Becoming weary of the slow travelling of the post, I determined to brave all risk, and to push forward. In this, however, I was guilty of no slight imprudence, as by so doing I was near falling into the hands of robbers. Two fellows suddenly confronted me with presented carbines, which they probably intended to discharge into my body, but they took fright at the noise of Antonio's horse, who was following a little way behind. The affair occurred at the bridge of Castellanos, a spot notorious for robbery and murder, and well adapted for both, for it stands at the bottom of a deep dell surrounded by wild desolate hills. Only a quarter of an hour previous I had passed three ghastly heads stuck on poles standing by the wayside; they were those of a captain of banditti and two of his accomplices, who had been seized and executed about two months before. Their principal haunt was the vicinity of the bridge, and it was their practice to cast the bodies of the murdered into the deep black water which runs rapidly beneath. Those three heads will always live in my remembrance, particularly that of the captain, which stood on a higher pole than the other two: the long hair was waving in the wind, and the blackened, distorted features were grinning in the sun. The fellows whom I met wore the relics of the band.

We arrived at Betanzos late in the afternoon. This town stands on a creek at some distance from the sea, and about three leagues from Coruna. It is surrounded on three sides by lofty hills. The weather during the greater part of the day had been dull and lowering, and we found the atmosphere of Betanzos insupportably close and heavy. Sour and disagreeable odours assailed our olfactory organs from all sides. The streets were filthy—so were the houses, and especially the posada. We entered the stable; it was strewed with rotten sea-weeds and other rubbish, in which pigs were wallowing; huge and loathsome flies were buzzing around. "What a pest-house!" I exclaimed. But we could find no other stable, and were therefore obliged to tether the unhappy animals to the filthy mangers. The only provender that could be obtained was Indian corn. At nightfall I led them to drink at a small river which passes through Betanzos. My entero swallowed the water greedily; but as we returned towards the inn, I observed that he was sad, and that his head drooped. He had scarcely reached the stall, when a deep hoarse cough assailed him. I remembered the words of the ostler in the mountains, "the man must be mad who brings a horse to Galicia, and doubly so he who brings an entero." During the greater part of the day the animal had been much heated, walking amidst a throng of at least a hundred pony mares. He now began to shiver violently. I procured a quart of anise brandy, with which, assisted by Antonio, I rubbed his body for nearly an hour, till his coat was covered with a white foam; but his cough increased perceptibly, his eyes were becoming fixed, and his members rigid. "There is no remedy but bleeding," said I. "Run for a farrier." The farrier came. "You must bleed the horse," I shouted; "take from him an azumbre of blood." The farrier looked at the animal, and made for the door. "Where are you going?" I demanded. "Home," he replied. "But we want you here." "I know you do," was his answer; "and on that account I am going." "But you must bleed the horse, or he will die." "I know he will," said the farrier, "but I will not bleed him." "Why?" I demanded. "I will not bleed him, but under one condition." "What is that?" "What is it!—that you pay me an ounce of gold." "Run for the red morocco case," said I to Antonio. It was brought; I took out a large fleam, and with the assistance of a stone, drove it into the principal artery horse's leg. The blood at first refused to flow; with much rubbing, it began to trickle, and then to stream; it continued so for half an hour. "The horse is fainting, mon maitre," said Antonio. "Hold him up," said I, "and in another ten minutes we will stop the vein."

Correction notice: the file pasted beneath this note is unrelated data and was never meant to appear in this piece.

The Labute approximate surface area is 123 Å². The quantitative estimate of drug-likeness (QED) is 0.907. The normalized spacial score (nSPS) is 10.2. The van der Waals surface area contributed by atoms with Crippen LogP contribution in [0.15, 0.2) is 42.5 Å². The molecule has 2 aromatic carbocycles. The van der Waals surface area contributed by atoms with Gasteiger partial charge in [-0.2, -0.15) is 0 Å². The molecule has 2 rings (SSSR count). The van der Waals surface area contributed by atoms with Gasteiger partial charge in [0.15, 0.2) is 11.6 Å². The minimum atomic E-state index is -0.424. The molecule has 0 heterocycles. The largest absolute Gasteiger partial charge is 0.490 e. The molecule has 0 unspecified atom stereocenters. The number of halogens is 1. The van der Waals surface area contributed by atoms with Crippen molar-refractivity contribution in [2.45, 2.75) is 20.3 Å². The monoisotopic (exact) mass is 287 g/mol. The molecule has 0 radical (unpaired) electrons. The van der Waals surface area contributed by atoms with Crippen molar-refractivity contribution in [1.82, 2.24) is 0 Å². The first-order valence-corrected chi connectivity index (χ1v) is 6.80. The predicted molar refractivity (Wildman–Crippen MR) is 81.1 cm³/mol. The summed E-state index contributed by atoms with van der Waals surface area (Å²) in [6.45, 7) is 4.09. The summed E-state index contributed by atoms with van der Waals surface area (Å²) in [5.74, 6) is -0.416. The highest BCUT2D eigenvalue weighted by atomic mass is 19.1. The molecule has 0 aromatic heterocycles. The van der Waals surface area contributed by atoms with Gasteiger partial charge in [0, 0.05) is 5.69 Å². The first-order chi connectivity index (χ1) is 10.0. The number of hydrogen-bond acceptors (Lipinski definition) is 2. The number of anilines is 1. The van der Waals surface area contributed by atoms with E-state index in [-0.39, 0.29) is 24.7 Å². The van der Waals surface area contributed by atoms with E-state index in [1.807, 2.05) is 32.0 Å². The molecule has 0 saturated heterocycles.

I closed the vein, and whilst doing so I looked up into the farrier's face, arching my eyebrows.

"Carracho! what an evil wizard," muttered the farrier, as he walked away. "If I had my knife here I would stick him." We bled the horse again, during the night, which second bleeding I believe saved him. Towards morning he began to eat his food.

The next day we departed for Coruna, leading our horses by the bridle: the day was magnificent, and our walk delightful. We passed along beneath tall umbrageous trees, which skirted the road from Betanzos to within a short distance of Coruna. Nothing could be more smiling and cheerful than the appearance of the country around. Vines were growing in abundance in the vicinity of the villages through which we passed, whilst millions of maize plants upreared their tall stalks and displayed their broad green leaves in the fields. After walking about three hours, we obtained a view of the bay of Coruna, in which, even at the distance of a league, we could distinguish three or four immense ships riding at anchor. "Can these vessels belong to Spain?" I demanded of myself. In the very next village, however, we were informed that the preceding evening an English squadron had arrived, for what reason nobody could say. "However," continued our informant, "they have doubtless some design upon Galicia. These foreigners are the ruin of Spain."

We put up in what is called the Calle Real, in an excellent fonda, or posada, kept by a short, thick, comical-looking person, a Genoese by birth. He was married to a tall, ugly, but good- tempered Basque woman, by whom he had been blessed with a son and daughter. His wife, however, had it seems of late summoned all her female relations from Guipuscoa, who now filled the house to the number of nine, officiating as chambermaids, cooks, and scullions: they were all very ugly, but good-natured, and of immense volubility of tongue. Throughout the whole day the house resounded with their excellent Basque and very bad Castilian. The Genoese, on the contrary, spoke little, for which he might have assigned a good reason; he had lived thirty years in Spain, and had forgotten his own language without acquiring Spanish, which he spoke very imperfectly.